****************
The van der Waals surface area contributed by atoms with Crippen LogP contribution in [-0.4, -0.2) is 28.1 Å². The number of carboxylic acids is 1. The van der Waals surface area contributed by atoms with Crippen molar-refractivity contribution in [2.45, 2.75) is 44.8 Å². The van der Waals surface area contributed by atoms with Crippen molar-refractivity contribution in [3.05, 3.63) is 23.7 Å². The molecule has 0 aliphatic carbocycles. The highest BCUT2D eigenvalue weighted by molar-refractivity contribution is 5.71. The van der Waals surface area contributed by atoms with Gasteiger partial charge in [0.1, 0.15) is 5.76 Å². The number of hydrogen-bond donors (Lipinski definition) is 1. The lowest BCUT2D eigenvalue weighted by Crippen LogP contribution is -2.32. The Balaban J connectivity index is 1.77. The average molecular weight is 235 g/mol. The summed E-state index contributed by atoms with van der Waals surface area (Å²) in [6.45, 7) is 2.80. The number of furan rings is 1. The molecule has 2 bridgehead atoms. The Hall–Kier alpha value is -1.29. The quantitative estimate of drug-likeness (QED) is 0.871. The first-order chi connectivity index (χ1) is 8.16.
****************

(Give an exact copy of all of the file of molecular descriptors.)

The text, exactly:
The van der Waals surface area contributed by atoms with Crippen LogP contribution in [-0.4, -0.2) is 28.1 Å². The number of carboxylic acids is 1. The van der Waals surface area contributed by atoms with Crippen molar-refractivity contribution in [2.45, 2.75) is 44.8 Å². The van der Waals surface area contributed by atoms with Crippen molar-refractivity contribution in [3.05, 3.63) is 23.7 Å². The molecule has 0 aliphatic carbocycles. The highest BCUT2D eigenvalue weighted by molar-refractivity contribution is 5.71. The van der Waals surface area contributed by atoms with Gasteiger partial charge in [0.1, 0.15) is 5.76 Å². The number of hydrogen-bond donors (Lipinski definition) is 1. The lowest BCUT2D eigenvalue weighted by Crippen LogP contribution is -2.32. The Balaban J connectivity index is 1.77. The average molecular weight is 235 g/mol. The summed E-state index contributed by atoms with van der Waals surface area (Å²) in [6.45, 7) is 2.80. The number of furan rings is 1. The molecule has 2 bridgehead atoms. The Hall–Kier alpha value is -1.29. The quantitative estimate of drug-likeness (QED) is 0.871. The first-order chi connectivity index (χ1) is 8.16.